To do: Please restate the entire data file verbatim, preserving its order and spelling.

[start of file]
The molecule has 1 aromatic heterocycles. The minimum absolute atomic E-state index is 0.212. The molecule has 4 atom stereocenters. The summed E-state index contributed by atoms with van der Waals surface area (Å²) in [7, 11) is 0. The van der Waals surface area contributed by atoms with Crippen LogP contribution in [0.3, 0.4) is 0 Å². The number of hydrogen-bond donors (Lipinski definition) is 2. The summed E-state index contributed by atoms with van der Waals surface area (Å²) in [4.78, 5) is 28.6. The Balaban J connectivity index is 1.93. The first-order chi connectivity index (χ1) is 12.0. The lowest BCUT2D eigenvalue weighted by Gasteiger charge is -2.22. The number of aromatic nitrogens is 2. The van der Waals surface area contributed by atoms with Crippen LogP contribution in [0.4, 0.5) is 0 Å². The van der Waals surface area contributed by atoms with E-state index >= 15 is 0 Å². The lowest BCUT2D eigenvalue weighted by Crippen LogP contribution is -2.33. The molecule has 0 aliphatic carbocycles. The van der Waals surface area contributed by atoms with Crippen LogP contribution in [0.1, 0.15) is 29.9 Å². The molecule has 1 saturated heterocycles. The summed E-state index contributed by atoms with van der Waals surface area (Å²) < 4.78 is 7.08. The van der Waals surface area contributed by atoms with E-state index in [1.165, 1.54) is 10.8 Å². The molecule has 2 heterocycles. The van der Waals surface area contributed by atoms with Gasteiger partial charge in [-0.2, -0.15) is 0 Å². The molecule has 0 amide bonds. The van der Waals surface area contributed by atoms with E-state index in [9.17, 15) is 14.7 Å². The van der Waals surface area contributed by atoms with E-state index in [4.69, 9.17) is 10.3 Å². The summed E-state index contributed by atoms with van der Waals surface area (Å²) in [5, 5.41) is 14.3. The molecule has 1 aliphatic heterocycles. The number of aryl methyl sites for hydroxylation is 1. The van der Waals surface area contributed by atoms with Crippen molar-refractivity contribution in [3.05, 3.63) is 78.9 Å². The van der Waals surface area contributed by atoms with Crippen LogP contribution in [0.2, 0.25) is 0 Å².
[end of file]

The molecule has 1 aromatic heterocycles. The minimum absolute atomic E-state index is 0.212. The molecule has 4 atom stereocenters. The summed E-state index contributed by atoms with van der Waals surface area (Å²) in [7, 11) is 0. The van der Waals surface area contributed by atoms with Crippen LogP contribution in [0.3, 0.4) is 0 Å². The number of hydrogen-bond donors (Lipinski definition) is 2. The summed E-state index contributed by atoms with van der Waals surface area (Å²) in [4.78, 5) is 28.6. The Balaban J connectivity index is 1.93. The first-order chi connectivity index (χ1) is 12.0. The lowest BCUT2D eigenvalue weighted by Gasteiger charge is -2.22. The number of aromatic nitrogens is 2. The van der Waals surface area contributed by atoms with Crippen LogP contribution in [0.4, 0.5) is 0 Å². The van der Waals surface area contributed by atoms with E-state index >= 15 is 0 Å². The lowest BCUT2D eigenvalue weighted by Crippen LogP contribution is -2.33. The molecule has 0 aliphatic carbocycles. The van der Waals surface area contributed by atoms with Crippen LogP contribution in [0.1, 0.15) is 29.9 Å². The molecule has 1 saturated heterocycles. The summed E-state index contributed by atoms with van der Waals surface area (Å²) < 4.78 is 7.08. The van der Waals surface area contributed by atoms with E-state index in [1.165, 1.54) is 10.8 Å². The molecule has 2 heterocycles. The van der Waals surface area contributed by atoms with Gasteiger partial charge in [-0.2, -0.15) is 0 Å². The molecule has 0 amide bonds. The van der Waals surface area contributed by atoms with E-state index in [9.17, 15) is 14.7 Å². The van der Waals surface area contributed by atoms with E-state index in [4.69, 9.17) is 10.3 Å². The summed E-state index contributed by atoms with van der Waals surface area (Å²) in [5, 5.41) is 14.3. The molecule has 1 aliphatic heterocycles. The number of aryl methyl sites for hydroxylation is 1. The van der Waals surface area contributed by atoms with Crippen molar-refractivity contribution in [3.05, 3.63) is 78.9 Å². The van der Waals surface area contributed by atoms with Crippen LogP contribution in [0.2, 0.25) is 0 Å².